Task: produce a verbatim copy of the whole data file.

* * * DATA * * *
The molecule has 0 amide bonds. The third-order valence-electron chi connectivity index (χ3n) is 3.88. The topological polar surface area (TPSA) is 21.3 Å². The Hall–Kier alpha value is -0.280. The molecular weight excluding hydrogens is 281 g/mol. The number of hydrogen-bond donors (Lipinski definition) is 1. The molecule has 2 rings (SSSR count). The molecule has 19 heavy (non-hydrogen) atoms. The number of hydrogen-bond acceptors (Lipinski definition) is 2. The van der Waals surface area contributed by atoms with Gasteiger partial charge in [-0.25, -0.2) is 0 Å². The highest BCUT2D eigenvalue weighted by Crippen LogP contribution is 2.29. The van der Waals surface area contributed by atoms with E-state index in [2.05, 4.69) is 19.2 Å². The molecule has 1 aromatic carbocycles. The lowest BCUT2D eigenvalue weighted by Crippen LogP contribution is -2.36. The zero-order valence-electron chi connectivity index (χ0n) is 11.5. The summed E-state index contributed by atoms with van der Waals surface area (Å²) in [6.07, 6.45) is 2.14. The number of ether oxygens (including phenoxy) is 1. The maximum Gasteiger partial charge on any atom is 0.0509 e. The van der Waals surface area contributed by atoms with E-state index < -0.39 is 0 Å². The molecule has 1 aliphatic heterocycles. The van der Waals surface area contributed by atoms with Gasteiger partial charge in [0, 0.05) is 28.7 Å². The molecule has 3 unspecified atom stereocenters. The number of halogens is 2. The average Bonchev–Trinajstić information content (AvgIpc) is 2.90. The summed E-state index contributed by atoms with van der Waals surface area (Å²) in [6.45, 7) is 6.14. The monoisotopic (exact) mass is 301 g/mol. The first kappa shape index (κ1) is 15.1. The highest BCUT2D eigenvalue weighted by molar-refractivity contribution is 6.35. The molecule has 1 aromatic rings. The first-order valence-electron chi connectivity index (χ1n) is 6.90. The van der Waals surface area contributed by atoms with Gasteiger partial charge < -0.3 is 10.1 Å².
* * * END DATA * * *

The molecule has 0 amide bonds. The third-order valence-electron chi connectivity index (χ3n) is 3.88. The topological polar surface area (TPSA) is 21.3 Å². The Hall–Kier alpha value is -0.280. The molecular weight excluding hydrogens is 281 g/mol. The number of hydrogen-bond donors (Lipinski definition) is 1. The molecule has 2 rings (SSSR count). The molecule has 19 heavy (non-hydrogen) atoms. The number of hydrogen-bond acceptors (Lipinski definition) is 2. The van der Waals surface area contributed by atoms with Gasteiger partial charge in [-0.25, -0.2) is 0 Å². The highest BCUT2D eigenvalue weighted by Crippen LogP contribution is 2.29. The van der Waals surface area contributed by atoms with E-state index in [2.05, 4.69) is 19.2 Å². The molecule has 1 aromatic carbocycles. The lowest BCUT2D eigenvalue weighted by Crippen LogP contribution is -2.36. The zero-order valence-electron chi connectivity index (χ0n) is 11.5. The summed E-state index contributed by atoms with van der Waals surface area (Å²) in [6.07, 6.45) is 2.14. The number of ether oxygens (including phenoxy) is 1. The maximum Gasteiger partial charge on any atom is 0.0509 e. The van der Waals surface area contributed by atoms with E-state index < -0.39 is 0 Å². The molecule has 1 aliphatic heterocycles. The van der Waals surface area contributed by atoms with Gasteiger partial charge in [0, 0.05) is 28.7 Å². The molecule has 3 unspecified atom stereocenters. The number of halogens is 2. The average Bonchev–Trinajstić information content (AvgIpc) is 2.90. The summed E-state index contributed by atoms with van der Waals surface area (Å²) in [6.45, 7) is 6.14. The monoisotopic (exact) mass is 301 g/mol. The first kappa shape index (κ1) is 15.1. The highest BCUT2D eigenvalue weighted by molar-refractivity contribution is 6.35. The molecule has 1 aromatic rings. The first-order valence-electron chi connectivity index (χ1n) is 6.90. The van der Waals surface area contributed by atoms with Gasteiger partial charge < -0.3 is 10.1 Å².